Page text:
John Harris’s video piece in the Guardian this week follows George Galloway on his ‘Just Say Naw Tour’ of Scotland (the Edinburgh leg of which is brilliantly recorded here).
George appears dressed like Pozzo as he pulls into the carpark of Kingdom Shopping centre in Fife. It’s the sort of shopping centre you’ll see in most Scottish towns; £-stretcher, Dunnes Stores, Greggs… The sort of town centre you hang about in as a teenager looking at the obligatory army recruitment stall and wondering if Helmand could possibly be worse. The vox-pop interviews at the start of the piece reflect this, with the locals describing the dismal state of a town and, in the case of one man in particular, explaining that he’s thinking of voting Yes as it’s a chance to roll the dice again for Glenrothes.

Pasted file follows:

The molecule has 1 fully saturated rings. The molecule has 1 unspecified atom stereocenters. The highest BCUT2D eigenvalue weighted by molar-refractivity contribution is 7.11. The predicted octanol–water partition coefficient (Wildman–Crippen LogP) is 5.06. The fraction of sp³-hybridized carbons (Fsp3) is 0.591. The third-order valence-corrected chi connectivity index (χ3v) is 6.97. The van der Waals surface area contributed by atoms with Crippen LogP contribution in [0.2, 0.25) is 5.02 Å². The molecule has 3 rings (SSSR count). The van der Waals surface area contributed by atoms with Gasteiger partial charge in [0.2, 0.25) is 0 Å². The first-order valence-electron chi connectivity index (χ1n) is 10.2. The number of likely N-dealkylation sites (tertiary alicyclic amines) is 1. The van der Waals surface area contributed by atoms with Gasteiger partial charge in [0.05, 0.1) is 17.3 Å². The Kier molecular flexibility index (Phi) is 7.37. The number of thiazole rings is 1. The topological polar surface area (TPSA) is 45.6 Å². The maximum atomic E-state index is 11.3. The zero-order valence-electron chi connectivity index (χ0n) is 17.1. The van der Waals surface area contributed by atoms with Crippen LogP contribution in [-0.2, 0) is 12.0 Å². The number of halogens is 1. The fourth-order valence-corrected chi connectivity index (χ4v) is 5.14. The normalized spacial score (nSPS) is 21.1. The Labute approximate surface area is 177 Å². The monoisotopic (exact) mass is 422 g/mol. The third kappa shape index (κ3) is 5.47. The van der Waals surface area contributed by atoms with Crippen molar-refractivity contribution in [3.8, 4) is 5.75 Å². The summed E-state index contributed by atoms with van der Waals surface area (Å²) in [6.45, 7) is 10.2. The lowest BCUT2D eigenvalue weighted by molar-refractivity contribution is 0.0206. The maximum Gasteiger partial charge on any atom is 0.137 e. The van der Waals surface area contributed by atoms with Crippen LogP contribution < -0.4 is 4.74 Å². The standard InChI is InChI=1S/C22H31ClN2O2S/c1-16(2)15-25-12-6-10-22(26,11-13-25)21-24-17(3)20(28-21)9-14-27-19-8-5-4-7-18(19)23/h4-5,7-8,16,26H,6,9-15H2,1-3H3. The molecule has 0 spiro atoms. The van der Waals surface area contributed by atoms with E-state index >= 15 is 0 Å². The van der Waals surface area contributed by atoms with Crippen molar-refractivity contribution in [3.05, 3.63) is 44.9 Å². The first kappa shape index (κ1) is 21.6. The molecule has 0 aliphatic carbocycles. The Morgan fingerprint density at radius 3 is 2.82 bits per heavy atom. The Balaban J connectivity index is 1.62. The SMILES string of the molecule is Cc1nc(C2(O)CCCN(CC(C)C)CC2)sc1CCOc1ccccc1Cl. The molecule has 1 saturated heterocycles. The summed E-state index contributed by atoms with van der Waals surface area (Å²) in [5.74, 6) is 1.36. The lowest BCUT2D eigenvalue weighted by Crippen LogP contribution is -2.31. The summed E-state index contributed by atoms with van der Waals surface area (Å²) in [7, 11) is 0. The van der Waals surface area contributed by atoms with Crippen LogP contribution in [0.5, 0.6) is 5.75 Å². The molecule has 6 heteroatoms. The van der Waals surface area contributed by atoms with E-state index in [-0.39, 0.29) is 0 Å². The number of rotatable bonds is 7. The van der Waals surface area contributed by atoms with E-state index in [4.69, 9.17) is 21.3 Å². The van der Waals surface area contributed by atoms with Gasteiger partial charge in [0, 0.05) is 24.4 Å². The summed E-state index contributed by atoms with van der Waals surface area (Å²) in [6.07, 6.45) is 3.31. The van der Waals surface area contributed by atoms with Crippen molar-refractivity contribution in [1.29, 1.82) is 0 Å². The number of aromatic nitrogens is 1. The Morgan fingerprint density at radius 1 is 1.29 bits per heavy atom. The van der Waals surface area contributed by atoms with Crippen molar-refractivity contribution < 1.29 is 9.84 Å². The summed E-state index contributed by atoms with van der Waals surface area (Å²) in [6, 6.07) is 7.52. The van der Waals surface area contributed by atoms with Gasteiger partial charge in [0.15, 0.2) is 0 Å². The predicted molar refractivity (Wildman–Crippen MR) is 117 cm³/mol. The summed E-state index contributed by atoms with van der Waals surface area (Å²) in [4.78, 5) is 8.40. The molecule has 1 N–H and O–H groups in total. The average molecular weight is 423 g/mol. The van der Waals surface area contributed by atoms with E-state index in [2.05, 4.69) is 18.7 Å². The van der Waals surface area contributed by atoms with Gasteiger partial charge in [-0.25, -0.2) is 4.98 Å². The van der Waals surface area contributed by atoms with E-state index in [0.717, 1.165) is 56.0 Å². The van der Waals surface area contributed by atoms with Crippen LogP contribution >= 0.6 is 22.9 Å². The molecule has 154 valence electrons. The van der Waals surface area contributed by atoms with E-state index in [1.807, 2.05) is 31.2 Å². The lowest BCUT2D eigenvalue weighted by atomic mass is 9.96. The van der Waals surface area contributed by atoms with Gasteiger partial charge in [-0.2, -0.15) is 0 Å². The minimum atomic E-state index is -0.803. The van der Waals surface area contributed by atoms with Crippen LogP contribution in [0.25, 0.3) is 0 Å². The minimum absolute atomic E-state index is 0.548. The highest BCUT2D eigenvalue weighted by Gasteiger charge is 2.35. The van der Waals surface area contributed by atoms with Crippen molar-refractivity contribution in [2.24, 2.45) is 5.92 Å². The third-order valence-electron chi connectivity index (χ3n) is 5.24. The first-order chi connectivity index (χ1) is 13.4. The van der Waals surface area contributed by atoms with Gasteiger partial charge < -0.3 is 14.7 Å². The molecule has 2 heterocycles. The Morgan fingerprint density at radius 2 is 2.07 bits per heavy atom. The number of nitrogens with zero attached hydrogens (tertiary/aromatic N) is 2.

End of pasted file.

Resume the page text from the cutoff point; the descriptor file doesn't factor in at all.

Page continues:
The first two things said by Galloway as he walks the shopping centre floor with Harris in tow (well, one appears to be dubbed on later, but nevertheless) reveal his delusion and hubris. According to him The SNP only rose to prominence in the wake of the disillusion caused by New Labour, and, though the Labour Party expelled him, he could be the man to save their bacon. The first point is true, to an extent. The SNP’s rise does owe much to disaffected voters abandoning Labour.